Clarence E. Page Municipal Airport

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Clarence E. Page Municipal Airport
Cimarron Army Airfield
Clarence E. Page Municipal Airport - Oklaholma.jpg
2006 USGS Orthophoto
Airport typePublic
OwnerCity of Oklahoma City
ServesOklahoma City, Oklahoma
LocationOklahoma City, Canadian County, Oklahoma, USA
Elevation AMSL1,354 ft / 413 m
Coordinates35°29′17″N 097°49′25″W / 35.48806°N 97.82361°W / 35.48806; -97.82361
KRCE is located in Oklahoma
Location of Clarence E. Page Municipal Airport
Direction Length Surface
ft m
17R/35L 6,014 1,833 Concrete
17L/35R 3,502 1,067 Concrete
Statistics (2008)
Aircraft operations25,000
Based aircraft52
Photo of graduates of the Army Air Forces contract flight school at Cimarron Field, Oklahoma, 1944
Cimarron Field 1944 USAAF Classbook

Clarence E. Page Municipal Airport (ICAO: KRCE, FAA LID: RCE, formerly F29) is a city-owned public-use airport located in Canadian County, Oklahoma, United States. It is 15 nautical miles (28 km) west of the central business district of Oklahoma City, but still within its city limits.[1] This airport is included in the FAA's National Plan of Integrated Airport Systems (2009–2013), which categorizes it as a general aviation airport.[2]

Although most U.S. airports use the same three-letter location identifier for the FAA and IATA, this airport is assigned RCE by the FAA but has no designation from the IATA[3] (which assigned RCE to Roche Harbor Seaplane Base in Washington.[4][5]).

Facilities and aircraft[edit]

Clarence E. Page Municipal Airport covers an area of 1,000 acres (400 ha) at an elevation of 1,354 feet (413 m) above mean sea level. It has two runways with concrete surfaces: 17R/35L is 6,014 by 100 feet (1,833 x 30 m) and 17L/35R is 3,502 by 75 feet (1,067 x 23 m).[1]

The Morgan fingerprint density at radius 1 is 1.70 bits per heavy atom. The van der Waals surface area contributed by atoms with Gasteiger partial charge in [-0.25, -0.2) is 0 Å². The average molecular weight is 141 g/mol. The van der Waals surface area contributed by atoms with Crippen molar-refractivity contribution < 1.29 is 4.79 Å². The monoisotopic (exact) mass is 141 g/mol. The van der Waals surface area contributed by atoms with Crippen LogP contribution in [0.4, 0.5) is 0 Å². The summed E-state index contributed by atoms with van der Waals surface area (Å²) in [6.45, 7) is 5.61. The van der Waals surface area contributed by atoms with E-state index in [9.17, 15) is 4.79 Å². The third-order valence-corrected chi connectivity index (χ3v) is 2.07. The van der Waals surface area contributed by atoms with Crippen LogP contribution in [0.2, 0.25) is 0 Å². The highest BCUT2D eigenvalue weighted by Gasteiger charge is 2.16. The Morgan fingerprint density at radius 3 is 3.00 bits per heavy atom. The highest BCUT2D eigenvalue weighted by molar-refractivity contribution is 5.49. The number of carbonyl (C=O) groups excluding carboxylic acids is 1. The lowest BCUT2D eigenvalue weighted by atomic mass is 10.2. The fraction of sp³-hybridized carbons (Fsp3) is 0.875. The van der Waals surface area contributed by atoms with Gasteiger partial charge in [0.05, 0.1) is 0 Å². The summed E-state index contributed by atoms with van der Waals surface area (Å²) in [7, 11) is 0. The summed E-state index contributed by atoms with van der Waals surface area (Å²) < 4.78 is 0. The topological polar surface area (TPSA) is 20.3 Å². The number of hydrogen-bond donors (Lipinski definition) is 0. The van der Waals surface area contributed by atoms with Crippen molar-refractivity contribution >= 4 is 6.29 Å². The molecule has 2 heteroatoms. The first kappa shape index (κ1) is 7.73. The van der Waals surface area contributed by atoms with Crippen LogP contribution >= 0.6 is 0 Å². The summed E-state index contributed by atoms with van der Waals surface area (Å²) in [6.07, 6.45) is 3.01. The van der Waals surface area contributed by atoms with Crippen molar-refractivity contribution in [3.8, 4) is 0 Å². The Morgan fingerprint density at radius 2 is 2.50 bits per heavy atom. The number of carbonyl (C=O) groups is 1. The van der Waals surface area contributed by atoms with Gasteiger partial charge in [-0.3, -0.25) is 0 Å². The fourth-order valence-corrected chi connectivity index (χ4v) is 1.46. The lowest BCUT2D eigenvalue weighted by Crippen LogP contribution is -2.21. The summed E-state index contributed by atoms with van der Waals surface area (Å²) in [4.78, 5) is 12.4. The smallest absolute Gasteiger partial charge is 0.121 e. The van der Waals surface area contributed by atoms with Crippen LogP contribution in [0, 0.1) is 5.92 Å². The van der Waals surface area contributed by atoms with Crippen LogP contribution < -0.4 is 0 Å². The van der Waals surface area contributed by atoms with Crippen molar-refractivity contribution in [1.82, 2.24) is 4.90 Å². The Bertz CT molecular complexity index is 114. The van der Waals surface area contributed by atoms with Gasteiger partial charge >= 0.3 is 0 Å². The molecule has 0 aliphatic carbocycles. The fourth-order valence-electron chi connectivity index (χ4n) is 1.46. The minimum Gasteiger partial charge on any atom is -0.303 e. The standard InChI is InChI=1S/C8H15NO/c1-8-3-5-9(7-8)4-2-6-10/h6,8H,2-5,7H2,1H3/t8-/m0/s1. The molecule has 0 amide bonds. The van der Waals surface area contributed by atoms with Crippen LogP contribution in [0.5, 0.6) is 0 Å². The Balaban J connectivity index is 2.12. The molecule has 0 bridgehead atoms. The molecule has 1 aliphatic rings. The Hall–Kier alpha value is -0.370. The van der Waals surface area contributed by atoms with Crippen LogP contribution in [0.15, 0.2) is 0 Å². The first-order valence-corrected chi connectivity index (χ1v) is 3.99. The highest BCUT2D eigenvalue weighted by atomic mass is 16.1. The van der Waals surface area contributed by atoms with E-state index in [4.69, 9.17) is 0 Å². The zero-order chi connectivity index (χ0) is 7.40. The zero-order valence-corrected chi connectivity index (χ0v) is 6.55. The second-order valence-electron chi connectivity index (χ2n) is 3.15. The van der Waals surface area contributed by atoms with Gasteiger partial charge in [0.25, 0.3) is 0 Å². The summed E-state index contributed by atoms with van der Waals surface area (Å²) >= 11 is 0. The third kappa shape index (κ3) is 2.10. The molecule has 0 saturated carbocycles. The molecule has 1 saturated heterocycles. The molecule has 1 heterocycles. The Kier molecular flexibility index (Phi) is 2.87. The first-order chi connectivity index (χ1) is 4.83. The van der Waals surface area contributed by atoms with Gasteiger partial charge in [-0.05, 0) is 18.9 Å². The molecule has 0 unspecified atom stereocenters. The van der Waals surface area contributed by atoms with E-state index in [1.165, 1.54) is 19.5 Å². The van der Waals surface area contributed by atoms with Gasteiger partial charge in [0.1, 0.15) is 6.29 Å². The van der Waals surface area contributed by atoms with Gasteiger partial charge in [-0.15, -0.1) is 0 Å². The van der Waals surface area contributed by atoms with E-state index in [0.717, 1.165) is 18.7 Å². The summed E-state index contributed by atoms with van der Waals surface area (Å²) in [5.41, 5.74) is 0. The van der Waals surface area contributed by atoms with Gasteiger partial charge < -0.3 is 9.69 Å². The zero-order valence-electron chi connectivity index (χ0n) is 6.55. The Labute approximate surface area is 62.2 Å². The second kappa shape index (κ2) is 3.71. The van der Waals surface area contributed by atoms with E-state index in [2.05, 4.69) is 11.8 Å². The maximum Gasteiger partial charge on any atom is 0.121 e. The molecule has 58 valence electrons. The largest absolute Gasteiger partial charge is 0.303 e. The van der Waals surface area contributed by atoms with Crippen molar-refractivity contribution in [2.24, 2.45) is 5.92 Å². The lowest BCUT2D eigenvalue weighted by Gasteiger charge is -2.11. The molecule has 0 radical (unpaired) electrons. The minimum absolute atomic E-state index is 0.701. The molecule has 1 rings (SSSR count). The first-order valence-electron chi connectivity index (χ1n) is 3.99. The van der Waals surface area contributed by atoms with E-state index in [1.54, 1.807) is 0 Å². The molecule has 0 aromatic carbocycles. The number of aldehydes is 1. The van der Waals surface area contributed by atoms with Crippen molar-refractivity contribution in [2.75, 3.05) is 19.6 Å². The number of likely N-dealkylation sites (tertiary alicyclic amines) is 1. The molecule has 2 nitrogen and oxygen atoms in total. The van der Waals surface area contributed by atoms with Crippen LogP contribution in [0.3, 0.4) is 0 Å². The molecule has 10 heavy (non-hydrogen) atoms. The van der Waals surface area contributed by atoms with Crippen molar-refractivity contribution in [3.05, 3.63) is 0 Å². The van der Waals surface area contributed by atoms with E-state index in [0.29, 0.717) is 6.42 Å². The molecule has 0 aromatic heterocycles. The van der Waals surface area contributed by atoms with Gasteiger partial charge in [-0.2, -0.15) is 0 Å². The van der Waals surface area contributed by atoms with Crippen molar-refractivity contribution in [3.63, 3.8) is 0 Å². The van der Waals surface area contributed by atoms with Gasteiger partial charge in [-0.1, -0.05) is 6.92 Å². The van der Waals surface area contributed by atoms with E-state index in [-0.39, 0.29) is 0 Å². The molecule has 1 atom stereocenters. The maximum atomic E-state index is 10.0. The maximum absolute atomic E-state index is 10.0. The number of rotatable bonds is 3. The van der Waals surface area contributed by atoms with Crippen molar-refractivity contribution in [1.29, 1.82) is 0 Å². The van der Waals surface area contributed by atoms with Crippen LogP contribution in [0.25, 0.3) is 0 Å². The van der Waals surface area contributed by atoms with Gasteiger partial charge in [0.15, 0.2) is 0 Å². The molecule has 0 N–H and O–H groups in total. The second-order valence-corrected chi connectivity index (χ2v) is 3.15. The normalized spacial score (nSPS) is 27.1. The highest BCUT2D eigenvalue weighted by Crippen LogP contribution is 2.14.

For the 12-month period ending July 2, 2008, the airport had 25,000 aircraft operations, an average of 68 per day, all of which were general aviation. At that time there were 52 aircraft based at this airport: 73% single-engine, 2% multi-engine, 6% helicopter and 19% ultralight.[1]


Opened in October, 1941, the airport conducted contract basic flying training for the United States Army Air Forces. Known as Cimarron Field, the wartime airport had five grass runways, with the runways being changed at various times, with three auxiliary airfields used for emergency and overflow landings/takeoffs. The contractor was Oklahoma Air College, Inc. Flying training was performed with Fairchild PT-19s as the primary trainer. Also had several PT-17 Stearmans and a few P-40 Warhawks assigned.

Inactivated on 27 June 1944 with the drawdown of AAFTC's pilot training program. The airfield was turned over to civil control at the end of the war though the War Assets Administration (WAA).

This airport hosted the 18th World Aerobatic Championship from 18 to 30 August 1996.

See also[edit]

Other airports owned by Oklahoma City include:


 This article incorporates public domain material from the Air Force Historical Research Agency website

  • Shaw, Frederick J. (2004), Locating Air Force Base Sites History’s Legacy, Air Force History and Museums Program, United States Air Force, Washington DC, 2004.
  • Manning, Thomas A. (2005), History of Air Education and Training Command, 1942–2002. Office of History and Research, Headquarters, AETC, Randolph AFB, Texas ASIN: B000NYX3PC
  1. ^ a b c d FAA Airport Master Record for RCE (Form 5010 PDF). Federal Aviation Administration. Effective 27 August 2009.
  2. ^ FAA National Plan of Integrated Airport Systems: 2009-2013. Federal Aviation Administration. Published 1 October 2008.
  3. ^ Oklahoma City, Oklahoma - Clarence E. Page Municipal Airport (ICAO: KRCE, FAA: RCE). Great Circle Mapper. Accessed 14 October 2009.
  4. ^ Roche Harbor, Washington (IATA: RCE, FAA: WA09). Great Circle Mapper. Accessed 14 October 2009.
  5. ^ Roche Harbor Airport, WA (IATA: RCE). Aviation Safety Network. Accessed 14 October 2009.

External links[edit]